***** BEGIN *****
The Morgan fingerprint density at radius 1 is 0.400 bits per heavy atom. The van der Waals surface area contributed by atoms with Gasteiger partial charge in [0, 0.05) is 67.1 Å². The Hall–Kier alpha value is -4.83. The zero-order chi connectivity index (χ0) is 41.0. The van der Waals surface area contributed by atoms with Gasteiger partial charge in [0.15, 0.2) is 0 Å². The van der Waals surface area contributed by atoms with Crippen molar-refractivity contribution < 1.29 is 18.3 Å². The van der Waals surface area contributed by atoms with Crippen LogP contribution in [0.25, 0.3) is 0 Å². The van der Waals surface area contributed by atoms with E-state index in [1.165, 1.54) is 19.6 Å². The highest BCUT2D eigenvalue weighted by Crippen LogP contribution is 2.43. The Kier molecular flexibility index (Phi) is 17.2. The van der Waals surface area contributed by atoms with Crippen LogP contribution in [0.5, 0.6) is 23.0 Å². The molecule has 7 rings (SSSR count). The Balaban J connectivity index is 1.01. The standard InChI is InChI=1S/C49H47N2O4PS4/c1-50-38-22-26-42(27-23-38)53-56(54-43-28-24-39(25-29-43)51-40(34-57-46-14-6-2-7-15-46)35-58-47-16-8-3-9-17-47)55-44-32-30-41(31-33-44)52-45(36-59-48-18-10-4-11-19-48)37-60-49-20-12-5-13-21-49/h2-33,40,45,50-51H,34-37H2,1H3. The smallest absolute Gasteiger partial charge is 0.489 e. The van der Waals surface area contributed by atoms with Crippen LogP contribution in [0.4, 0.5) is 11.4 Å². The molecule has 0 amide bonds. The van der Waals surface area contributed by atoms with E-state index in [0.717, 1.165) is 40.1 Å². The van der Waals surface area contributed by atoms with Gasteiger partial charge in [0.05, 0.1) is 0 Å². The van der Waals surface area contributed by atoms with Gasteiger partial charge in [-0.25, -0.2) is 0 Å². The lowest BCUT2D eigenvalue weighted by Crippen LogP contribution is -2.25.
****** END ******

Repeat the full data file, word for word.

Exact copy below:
The Morgan fingerprint density at radius 1 is 0.400 bits per heavy atom. The van der Waals surface area contributed by atoms with Gasteiger partial charge in [0, 0.05) is 67.1 Å². The Hall–Kier alpha value is -4.83. The zero-order chi connectivity index (χ0) is 41.0. The van der Waals surface area contributed by atoms with Gasteiger partial charge in [0.15, 0.2) is 0 Å². The van der Waals surface area contributed by atoms with Crippen molar-refractivity contribution < 1.29 is 18.3 Å². The van der Waals surface area contributed by atoms with Crippen LogP contribution in [0.25, 0.3) is 0 Å². The van der Waals surface area contributed by atoms with E-state index in [1.165, 1.54) is 19.6 Å². The highest BCUT2D eigenvalue weighted by Crippen LogP contribution is 2.43. The Kier molecular flexibility index (Phi) is 17.2. The van der Waals surface area contributed by atoms with Crippen LogP contribution in [0.5, 0.6) is 23.0 Å². The molecule has 7 rings (SSSR count). The Balaban J connectivity index is 1.01. The standard InChI is InChI=1S/C49H47N2O4PS4/c1-50-38-22-26-42(27-23-38)53-56(54-43-28-24-39(25-29-43)51-40(34-57-46-14-6-2-7-15-46)35-58-47-16-8-3-9-17-47)55-44-32-30-41(31-33-44)52-45(36-59-48-18-10-4-11-19-48)37-60-49-20-12-5-13-21-49/h2-33,40,45,50-51H,34-37H2,1H3. The smallest absolute Gasteiger partial charge is 0.489 e. The van der Waals surface area contributed by atoms with Crippen LogP contribution in [0.4, 0.5) is 11.4 Å². The molecule has 0 amide bonds. The van der Waals surface area contributed by atoms with E-state index in [0.717, 1.165) is 40.1 Å². The van der Waals surface area contributed by atoms with Gasteiger partial charge in [0.05, 0.1) is 0 Å². The van der Waals surface area contributed by atoms with Gasteiger partial charge in [-0.25, -0.2) is 0 Å². The lowest BCUT2D eigenvalue weighted by Crippen LogP contribution is -2.25.